Building a successfully diverse and inclusive workplace is easier said than done. Many companies start with the best intentions but stumble on the implementation. To put an effective, fair, and productive plan in action, and avoid detrimental pitfalls, it helps to keep a few things in mind.

  • All plans need commitment from leaders.
    If leadership is only half-invested in the idea of diversity and inclusion, it will show in the results and funding. This lack of enthusiasm can lead employees to feel more excluded, rather than feeling themselves to be valued, contributing members.
  • Ordering or dictating inclusion policies creates more bias.
    The human condition is a strange one. Studies show that even with a noble goal such as diversity and inclusion, people will react negatively if the concept is forced on them. Using heavy-handed policies can often make employees turn against diversity initiatives, and threaten the success of the program and the well-being of the employees they’re meant to help.
  • Identity groups are deep-seated and influential
    People have a tendency to build strong identity groups that influence their views of themselves and others. These can be shaped by society, as well as personal traits, but often lead to social categories that bind and separate people, such as race, religion, and gender. When considering a diversity and inclusion plan, it’s important to understand these tendencies, how employees relate to them, and the possible reactions they can generate.
  • We all have unconscious biases.
    Behind many actions and decisions, including hiring, firing, and team building, there are countless unconscious judgments. These are informed by society and individual experience, and shape how team members are treated, and how policies are shaped. To avoid reintegrating unintentional barriers to inclusion into the office and diversity initiatives, it’s important to be aware of your own biases and how they affect the workplace, and to communicate with your team about their needs and views.

Ideas to Improve Workplace Diversity and Inclusion

Whether you are just starting to develop a diverse workplace, or are looking to take your diverse culture to a more inclusive level, there are a few tips to make your efforts successful, effective, and fair.

  1. Concentrate on intervention, not just bias reduction. There are always open-minded employees who understand the need for diversity. Train these employees in good ways to intervene when they see something wrong. This will involve the whole team in the positive transformation, and avoid making the initiative seem too heavy-handed or one-sided.
  2. Spread knowledge to all levels. By inviting non-management employees to inclusion workshops, you help integrate the program into all levels of the company. These new ambassadors help facilitate a conversation throughout the office, rather than a lecture from above, and also help identify possible challenges.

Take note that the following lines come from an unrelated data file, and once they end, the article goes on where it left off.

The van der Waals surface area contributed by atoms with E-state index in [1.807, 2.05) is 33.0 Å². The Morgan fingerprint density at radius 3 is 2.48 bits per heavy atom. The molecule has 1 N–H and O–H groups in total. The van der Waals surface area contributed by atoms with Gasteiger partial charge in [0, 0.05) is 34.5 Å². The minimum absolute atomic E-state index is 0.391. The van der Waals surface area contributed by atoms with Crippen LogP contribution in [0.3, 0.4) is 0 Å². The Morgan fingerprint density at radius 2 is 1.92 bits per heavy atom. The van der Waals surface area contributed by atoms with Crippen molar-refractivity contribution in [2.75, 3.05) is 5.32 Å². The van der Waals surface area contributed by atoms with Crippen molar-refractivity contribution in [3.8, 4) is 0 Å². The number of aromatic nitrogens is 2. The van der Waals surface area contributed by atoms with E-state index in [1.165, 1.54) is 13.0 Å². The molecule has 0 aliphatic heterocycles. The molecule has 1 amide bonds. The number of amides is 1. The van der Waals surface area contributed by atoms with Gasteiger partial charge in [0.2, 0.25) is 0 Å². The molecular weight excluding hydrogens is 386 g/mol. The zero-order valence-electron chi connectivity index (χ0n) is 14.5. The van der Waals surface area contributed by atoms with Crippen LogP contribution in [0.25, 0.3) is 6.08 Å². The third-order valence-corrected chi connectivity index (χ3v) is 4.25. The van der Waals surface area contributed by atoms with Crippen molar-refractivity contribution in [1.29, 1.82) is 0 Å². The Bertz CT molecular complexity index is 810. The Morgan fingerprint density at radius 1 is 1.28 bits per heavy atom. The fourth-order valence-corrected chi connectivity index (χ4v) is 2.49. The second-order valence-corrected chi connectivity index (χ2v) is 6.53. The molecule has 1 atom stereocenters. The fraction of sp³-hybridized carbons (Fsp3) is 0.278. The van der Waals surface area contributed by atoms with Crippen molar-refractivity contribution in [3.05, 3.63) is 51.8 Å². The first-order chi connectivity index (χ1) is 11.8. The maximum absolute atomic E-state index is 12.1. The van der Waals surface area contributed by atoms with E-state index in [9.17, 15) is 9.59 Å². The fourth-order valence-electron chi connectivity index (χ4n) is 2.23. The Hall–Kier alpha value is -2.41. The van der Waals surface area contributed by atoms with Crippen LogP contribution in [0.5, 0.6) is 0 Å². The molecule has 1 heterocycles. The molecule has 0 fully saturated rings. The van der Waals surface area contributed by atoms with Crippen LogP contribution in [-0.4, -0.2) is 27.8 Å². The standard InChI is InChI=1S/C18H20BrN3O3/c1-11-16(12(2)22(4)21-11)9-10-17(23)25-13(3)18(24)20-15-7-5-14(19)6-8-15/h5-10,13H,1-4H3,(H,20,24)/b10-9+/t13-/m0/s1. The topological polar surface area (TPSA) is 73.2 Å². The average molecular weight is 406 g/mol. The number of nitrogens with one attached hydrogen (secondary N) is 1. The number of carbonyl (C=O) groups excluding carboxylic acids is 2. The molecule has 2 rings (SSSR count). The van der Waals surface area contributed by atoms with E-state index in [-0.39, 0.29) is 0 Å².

3. Promote a level playing field in the workplace. Letting different employees lead discussions or meetings can help remove hierarchies and organize everyone as equals and as a team. Valuing all opinions equally is integral in creating a diverse and inclusive atmosphere.
  4. Integrate team leads and white male staff. Many hard changes start at the top, which is why team leads need to understand the benefits and reasons behind diversity initiatives. To build on this, white male staff need to also be part of the conversation and solution. Help build connections and commonalities in your team, and use logic and clear language to communicate why it’s being done.
  5. Define your terms, reasons, and language. Make clear what you mean by inclusion and diversity. What exactly is it and why is it important? Having clear language and definitions will at least place your team on the same page, enabling a more productive conversation.
  6. Focus on commonalities. People may have a tendency to build groups, but that also means these groups can be redefined and made more inclusive. Highlight the many things that your team faces together, and what they have in common. This can help everyone sympathize with the problem, and avoid developing a dynamic of us vs them.
  7. Put your hiring where your values are. If you value an inclusive and diverse workplace, then your recruiting should show it. Help create an inclusive team by finding great talents from all walks of life and casting your recruiting net much wider and farther.
  8. Always keep the ball rolling. Diversity programs are never done. There is no firm finish line. Rather, having continuous feedback through one on ones or digital feedback tools, and even a dedicated diversity manager, can keep workplace inclusivity on track. The best programs stay alert and adapt to issues as they arise.

Key Takeaways

  • Diversity and inclusion don’t just mean demographics and opportunity, but accommodations for different needs, interacting and valuing experiences and perspectives, and developing an inclusive way to work.
  • An inclusive workplace has financial and productivity benefits, with diverse teams making better decisions and leading to better profits.
  • Creating a successfully diverse and inclusive workplace starts at the top, but requires the whole team and a healthy company culture to ensure an open conversation and avoid negative reactions against perceived heavy-handed diversity tactics.
  • A healthy diverse workplace is as much psychological as physical, meaning that social and personal identities and biases need to be considered in any inclusivity program.
  • Initiatives for D&I need constant attention and open communication to keep the workplace inclusive for all.